Working wise: coffee breaks?

Photo : ©
Photo : ©

Dear Working Wise:

I just started a new job and found out that I only get one unpaid half-hour lunch break every day. Shouldn’t I also get two 15-minute paid coffee breaks too? Signed, Gimme a break

Dear Gimme:

Alberta’s Employment Standards require employers to give most workers at least 30 minutes of rest during a shift that’s longer than five hours.

Breaks can be paid, or unpaid, at the employer’s discretion, but the break must be paid if:

  • The employee is asked or required to work through their break;
  • The employer places restrictions on the employee’s activities or refuses to allow them to leave the premises during their break.

The 30 minutes can be taken all at once or broken into shorter periods as long as it totals 30 minutes.

Employers can ask staff to work through their breaks if it is unreasonable, impossible or impractical to accommodate the break, but they must be then paid for their time.

For example, it would not be practical to take a coffee-break in the middle of a legal deposition, surgery, concrete pour, evacuation, sales presentation, or lunch rush.

These are the minimum standards and many employers voluntarily exceed these standards, because short, frequent breaks have been shown to increase productivity in the workplace.

For example, many employers offer their full-time staff (those working seven or more hours per day) a lunch break plus two paid 15-minute breaks. No matter what an employer decides, they should outline the number and length of break periods as part of their staffing policies and ensure their current and new staff know the break policy.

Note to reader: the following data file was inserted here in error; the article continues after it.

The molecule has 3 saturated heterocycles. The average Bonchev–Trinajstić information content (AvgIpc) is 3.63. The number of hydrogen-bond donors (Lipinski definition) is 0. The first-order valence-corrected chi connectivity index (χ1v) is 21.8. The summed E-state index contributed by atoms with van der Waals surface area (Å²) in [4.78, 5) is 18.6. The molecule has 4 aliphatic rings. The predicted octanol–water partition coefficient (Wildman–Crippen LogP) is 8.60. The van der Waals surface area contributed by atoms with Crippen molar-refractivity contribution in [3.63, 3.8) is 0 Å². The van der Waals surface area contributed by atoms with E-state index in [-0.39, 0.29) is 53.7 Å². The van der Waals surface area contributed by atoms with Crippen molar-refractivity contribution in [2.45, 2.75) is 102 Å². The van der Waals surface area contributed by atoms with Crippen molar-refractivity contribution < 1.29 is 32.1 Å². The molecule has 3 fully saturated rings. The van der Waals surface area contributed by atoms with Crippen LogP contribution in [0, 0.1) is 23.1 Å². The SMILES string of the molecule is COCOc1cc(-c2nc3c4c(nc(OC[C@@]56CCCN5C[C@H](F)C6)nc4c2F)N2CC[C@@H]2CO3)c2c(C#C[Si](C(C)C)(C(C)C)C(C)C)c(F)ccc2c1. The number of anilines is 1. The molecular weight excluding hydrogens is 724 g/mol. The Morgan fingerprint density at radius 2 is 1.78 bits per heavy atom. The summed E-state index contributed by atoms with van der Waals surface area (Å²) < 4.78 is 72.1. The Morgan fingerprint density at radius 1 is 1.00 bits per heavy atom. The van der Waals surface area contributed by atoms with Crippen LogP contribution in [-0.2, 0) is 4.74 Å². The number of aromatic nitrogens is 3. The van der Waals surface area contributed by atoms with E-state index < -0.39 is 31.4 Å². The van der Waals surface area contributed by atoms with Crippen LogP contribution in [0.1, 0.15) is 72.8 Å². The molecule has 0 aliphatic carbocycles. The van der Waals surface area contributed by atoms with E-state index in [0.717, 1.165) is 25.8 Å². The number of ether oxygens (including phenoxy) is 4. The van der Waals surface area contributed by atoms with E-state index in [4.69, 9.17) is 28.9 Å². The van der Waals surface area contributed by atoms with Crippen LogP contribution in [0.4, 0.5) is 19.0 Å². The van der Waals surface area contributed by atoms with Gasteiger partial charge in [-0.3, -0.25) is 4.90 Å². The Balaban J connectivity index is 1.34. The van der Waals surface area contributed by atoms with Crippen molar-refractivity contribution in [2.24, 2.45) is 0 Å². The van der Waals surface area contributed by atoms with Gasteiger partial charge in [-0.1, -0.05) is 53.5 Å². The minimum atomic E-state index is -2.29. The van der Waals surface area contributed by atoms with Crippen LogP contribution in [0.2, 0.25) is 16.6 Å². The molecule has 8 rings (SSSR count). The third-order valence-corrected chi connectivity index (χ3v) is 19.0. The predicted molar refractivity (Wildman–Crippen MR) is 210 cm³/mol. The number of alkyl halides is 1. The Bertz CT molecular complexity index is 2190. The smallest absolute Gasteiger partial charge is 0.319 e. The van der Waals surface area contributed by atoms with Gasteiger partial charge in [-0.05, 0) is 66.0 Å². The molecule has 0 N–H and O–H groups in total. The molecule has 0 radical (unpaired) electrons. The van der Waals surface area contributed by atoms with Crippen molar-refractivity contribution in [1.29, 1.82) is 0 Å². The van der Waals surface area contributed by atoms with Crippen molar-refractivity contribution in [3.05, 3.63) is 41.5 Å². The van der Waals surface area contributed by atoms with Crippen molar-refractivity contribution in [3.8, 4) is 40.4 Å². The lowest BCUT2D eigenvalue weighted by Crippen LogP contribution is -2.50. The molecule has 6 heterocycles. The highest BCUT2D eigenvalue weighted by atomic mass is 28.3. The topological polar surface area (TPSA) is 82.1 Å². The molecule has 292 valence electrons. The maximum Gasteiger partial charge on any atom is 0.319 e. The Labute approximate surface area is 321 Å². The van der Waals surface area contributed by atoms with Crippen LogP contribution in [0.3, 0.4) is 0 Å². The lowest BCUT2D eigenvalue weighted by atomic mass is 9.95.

Employees also need breaks between shifts. Employers are not allowed to work their staff longer than a 12-hour period in a workday unless some emergency occurs or the employer has a permit authorizing extended hours of work. This means, for example, that an employee who begins work at 8 a.m. cannot work past 8 p.m.

Employees must get at least eight hours rest from when their last shift ended to when the new one begins.

With rest days, employers must provide employees with one day of rest each week, or two consecutive days of rest in each period of two consecutive weeks of work, three days for three weeks of work, and so on. After 24 consecutive days of work, employees must be provided with at least four consecutive days of rest.

Some occupations are exempt from the minimum standards when it comes to hours of work, rest periods and days of rest, including oil-well services, truck drivers, law enforcement, and some professional and sales positions.

For a complete list of exempt occupations or for more information on Alberta’s Employment Standards, visit and read the fact sheet on Hours of Work, Rest Periods, and Days of Rest.

Do you have a work-related question? Send your questions to Working Wise, at Charles Strachey is a manager with Alberta Human Services. This column is provided for general information.